Holley: We quickly integrated each of the assets we acquired from MeadWestvaco. While we knew that the timberlands were highly productive, we’ve been pleasantly surprised with the productivity and stocking levels. These are very attractive assets that we expect to be cash accretive in the first year of operation, and we expect the cash flow and earnings from these assets to grow over time.
In addition to the timberland management opportunities on these properties, we have identified 88,000 acres of recreation lands that have values that are significantly above their underlying timber values, and we will work to realize those values over time. We are very pleased with this acquisition.
REIT: Speaking of timber values, where do you see timber prices headed?
Holley: We believe timber prices are headed up. However, timber prices are heavily dependent on demand for wood products, such as lumber. As the housing market and general economy improve, we will see the demand for wood products increase and log prices along with it.
REIT: How do things stand internationally in terms of supply and demand for timber?
Holley: High growth regions, especially China, India and other emerging markets, are unable to supply enough timber to meet their growing demand. As demand in these markets continues to grow, it bodes well for timberland owners in regions that can demonstrate sustainable management of the resource, reliability of supply, and the rule of law.
North American timber markets exhibit all these characteristics. Because of this, we expect North America to continue to be a principal exporting region for global timber and forest products.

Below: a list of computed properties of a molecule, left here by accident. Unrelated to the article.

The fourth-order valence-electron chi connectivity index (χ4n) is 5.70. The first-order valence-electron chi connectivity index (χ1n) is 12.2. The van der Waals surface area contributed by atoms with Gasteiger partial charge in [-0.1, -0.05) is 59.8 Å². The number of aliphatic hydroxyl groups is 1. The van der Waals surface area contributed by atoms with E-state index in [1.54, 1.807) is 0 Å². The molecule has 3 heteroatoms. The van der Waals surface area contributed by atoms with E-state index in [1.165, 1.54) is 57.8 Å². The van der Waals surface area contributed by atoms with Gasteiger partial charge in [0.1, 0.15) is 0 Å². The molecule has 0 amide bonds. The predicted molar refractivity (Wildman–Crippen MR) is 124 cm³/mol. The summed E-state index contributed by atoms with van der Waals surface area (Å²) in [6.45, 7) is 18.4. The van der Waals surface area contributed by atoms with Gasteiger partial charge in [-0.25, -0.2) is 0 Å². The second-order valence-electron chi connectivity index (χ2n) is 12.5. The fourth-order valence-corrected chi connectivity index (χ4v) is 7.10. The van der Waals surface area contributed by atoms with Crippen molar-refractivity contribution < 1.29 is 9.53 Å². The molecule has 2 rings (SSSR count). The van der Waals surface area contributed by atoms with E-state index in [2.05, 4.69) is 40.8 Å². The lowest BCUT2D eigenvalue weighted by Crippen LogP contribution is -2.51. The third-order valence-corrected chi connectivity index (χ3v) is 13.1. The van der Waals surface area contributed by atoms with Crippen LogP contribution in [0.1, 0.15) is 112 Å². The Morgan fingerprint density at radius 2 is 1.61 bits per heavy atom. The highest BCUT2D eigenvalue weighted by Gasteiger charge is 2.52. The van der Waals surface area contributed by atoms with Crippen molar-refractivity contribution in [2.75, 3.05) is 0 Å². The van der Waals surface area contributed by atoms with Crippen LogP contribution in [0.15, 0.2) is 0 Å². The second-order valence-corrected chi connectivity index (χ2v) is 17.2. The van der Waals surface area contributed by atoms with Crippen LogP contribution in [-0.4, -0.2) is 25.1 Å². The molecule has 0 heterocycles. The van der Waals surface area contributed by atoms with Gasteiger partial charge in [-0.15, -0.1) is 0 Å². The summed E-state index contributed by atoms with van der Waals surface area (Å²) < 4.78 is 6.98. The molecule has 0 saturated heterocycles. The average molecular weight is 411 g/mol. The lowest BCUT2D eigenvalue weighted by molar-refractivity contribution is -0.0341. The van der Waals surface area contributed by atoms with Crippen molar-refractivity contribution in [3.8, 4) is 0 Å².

The increase in global demand for forest products, whether for logs, market pulp or sawn lumber, will especially benefit timberland owners who are able to demonstrate sustainable timberland management practices.
The U.S. is well positioned to benefit because no country in the world manages forests as well as they are managed here in the U.S.
REIT: Can you tell us about the investments you have been making with respect to energy and natural resources, and how they mesh with Plum Creek’s other activities?
Holley: Job one at Plum Creek is to maximize the value of every acre we own, and for the most part that comes from our core timber business. However, we have developed a skill set of identifying and capturing the value of subsurface assets, such as oil and gas and construction materials.
The recent acquisition of additional construction material assets allowed us to invest in a business we know, at a very attractive price and time in the economic cycle. It will generate very attractive returns for the company. That said, we are really in the land and timber business and that will be our primary focus for future investment.